Why Are We So Special?

 Senators Enrile, Jinggoy and Revilla have hinted at how they propose to defend themselves.

  Enrique Dela Cruz, attorney for Enrile, has denied the charges against his client as he would be wont to do. The Senator, counsel told media, knew nothing of the workings of his staff. Unfortunately in so doing, inadvertently or not, he also threw his client’s ex-Chief of Staff, friend and confidante of 25 years, Gigi Reyes, under the bus.

Many were surprised at the news. Filipinos still pride themselves on old fashioned values like chivalry, manhood and, in a sinking ship, women and children first; so, from where it looked, the notion of feeding a distressed lady to a lynch mob in order to skip town was, well, unexpected from an officer and a gentleman.

A better alternative might have been for the Senator to offer himself in exchange for the lady, with a statement something like this:

” I am innocent of the charges of plunder. As a Philippine Senator I have the moral obligation to ensure that my PDAF was properly handled. I may have been negligent in this respect for which I apologize to the Filipino people. However I have never acted with malice and look forward to vigorously defending myself against allegations I unlawfully benefited from my PDAF.

By law the DBM and the implementing agencies are administratively responsible for monitoring PDAF funds. I intend to file the appropriate charges against their officers. If I am to be tried so too must they.

 My Chief of Staff has at all times acted upon my instruction. I would be surprised if she has benefited from any of my PDAF. Therefore I request she be absolved of all charges.”

This noble approach would have come at little extra cost. At his age, with his vast legal and political armory and his party ally as possible next President, the Senator will never face time. It took the Sandiganbayan 7 years to convict Erap in a simpler case so unless he intends to live indefinitely, the man should be fine.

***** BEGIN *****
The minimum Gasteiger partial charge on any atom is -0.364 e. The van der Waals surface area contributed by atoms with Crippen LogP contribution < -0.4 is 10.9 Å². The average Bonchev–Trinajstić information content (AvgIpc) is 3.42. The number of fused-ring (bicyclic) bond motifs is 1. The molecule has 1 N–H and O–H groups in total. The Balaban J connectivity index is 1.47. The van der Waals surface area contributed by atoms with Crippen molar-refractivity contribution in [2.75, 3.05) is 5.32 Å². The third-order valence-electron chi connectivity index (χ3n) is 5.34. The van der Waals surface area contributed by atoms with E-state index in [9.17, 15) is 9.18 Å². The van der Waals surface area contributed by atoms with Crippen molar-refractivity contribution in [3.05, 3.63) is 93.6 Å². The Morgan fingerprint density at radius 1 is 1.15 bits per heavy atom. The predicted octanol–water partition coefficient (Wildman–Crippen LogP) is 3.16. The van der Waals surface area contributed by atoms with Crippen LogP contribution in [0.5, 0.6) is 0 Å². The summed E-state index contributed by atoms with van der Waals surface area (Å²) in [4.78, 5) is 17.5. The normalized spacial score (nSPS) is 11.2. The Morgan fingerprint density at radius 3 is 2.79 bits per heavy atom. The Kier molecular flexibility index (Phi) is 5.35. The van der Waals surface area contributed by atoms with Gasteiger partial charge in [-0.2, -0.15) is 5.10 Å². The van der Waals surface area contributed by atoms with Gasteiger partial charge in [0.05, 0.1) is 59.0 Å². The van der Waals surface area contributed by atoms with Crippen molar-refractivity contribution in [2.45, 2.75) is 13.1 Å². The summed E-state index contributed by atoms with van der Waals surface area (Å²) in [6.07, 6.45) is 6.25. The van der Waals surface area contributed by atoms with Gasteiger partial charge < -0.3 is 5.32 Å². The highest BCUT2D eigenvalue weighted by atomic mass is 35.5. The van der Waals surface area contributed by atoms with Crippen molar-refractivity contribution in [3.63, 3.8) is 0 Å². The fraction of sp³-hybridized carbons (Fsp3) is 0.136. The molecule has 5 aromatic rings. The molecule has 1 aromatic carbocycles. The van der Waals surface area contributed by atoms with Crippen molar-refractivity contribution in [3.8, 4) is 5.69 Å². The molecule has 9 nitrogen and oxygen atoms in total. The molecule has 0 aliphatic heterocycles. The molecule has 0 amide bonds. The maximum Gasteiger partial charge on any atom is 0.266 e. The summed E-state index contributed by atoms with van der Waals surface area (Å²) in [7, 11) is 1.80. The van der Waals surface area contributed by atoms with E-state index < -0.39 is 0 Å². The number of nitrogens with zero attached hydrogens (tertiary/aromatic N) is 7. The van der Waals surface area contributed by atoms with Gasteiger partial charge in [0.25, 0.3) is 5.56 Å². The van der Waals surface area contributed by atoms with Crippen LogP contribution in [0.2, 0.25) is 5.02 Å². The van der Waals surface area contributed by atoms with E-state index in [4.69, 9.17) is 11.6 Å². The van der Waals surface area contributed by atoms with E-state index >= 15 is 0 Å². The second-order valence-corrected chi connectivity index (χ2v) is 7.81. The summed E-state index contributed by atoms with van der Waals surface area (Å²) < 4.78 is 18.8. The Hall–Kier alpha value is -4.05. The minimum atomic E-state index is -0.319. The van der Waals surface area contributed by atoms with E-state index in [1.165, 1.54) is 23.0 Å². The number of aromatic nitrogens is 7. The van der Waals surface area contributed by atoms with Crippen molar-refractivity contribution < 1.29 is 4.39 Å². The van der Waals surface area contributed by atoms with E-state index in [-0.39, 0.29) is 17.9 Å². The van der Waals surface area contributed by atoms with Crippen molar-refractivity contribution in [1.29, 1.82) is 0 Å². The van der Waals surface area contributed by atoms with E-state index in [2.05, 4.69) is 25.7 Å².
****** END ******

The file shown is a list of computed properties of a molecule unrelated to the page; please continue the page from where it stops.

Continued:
Sen. Jinggoy has a different set of challenges. For the first time he is required to play a role he is unaccustomed to, that of real life bad boy. The way to that character, he has seemingly decided, is not to prove he is innocent but to prove everybody else is guilty. Hopefully the Sandiganbayan is following his thinking.

In a privilege speech Jingggoy accused the President of “rewarding” Senators, himself included, with P50 million in additional PDAF for impeaching CJ Corona. The “incentive”, he subsequently clarified, “was not a bribe” and did not influence his vote (but did those of his peers?) so it is unclear where he was taking this.

The Senator then branded colleagues Peter Cayetano, Santiago, Pangilinan, Villar, Ed Angara and Rep. Gonzales as being philosophically if not criminally guilty of questionable pork releases and of hypocrisy and over-righteousness; although he did admit they may not be sinners. Again his messaging is tortuous but seems to ask why, if all his peers live in glass houses, are he and his two companions the only ones being stoned?

But he reserved his most scathing remarks against the “system” which he declared to be the real guilty party: “We are all here the victims of a flawed system which is so ingrained it has become institutionalized”. (When asked to comment the system chose not to reply). Some victims have obviously done better at it than others.

Sen. Jinggoy’s frustrations are understandable but he should know politics has never been about fairness. Therefore rather than bewail the inequities of life, the guilt of his colleagues or the flaws of the system; he should use his still considerable political capital, charisma and name to prove his innocence. He might also want to keep his perspective lest he be suspected –as he has by social media- of starting to wander.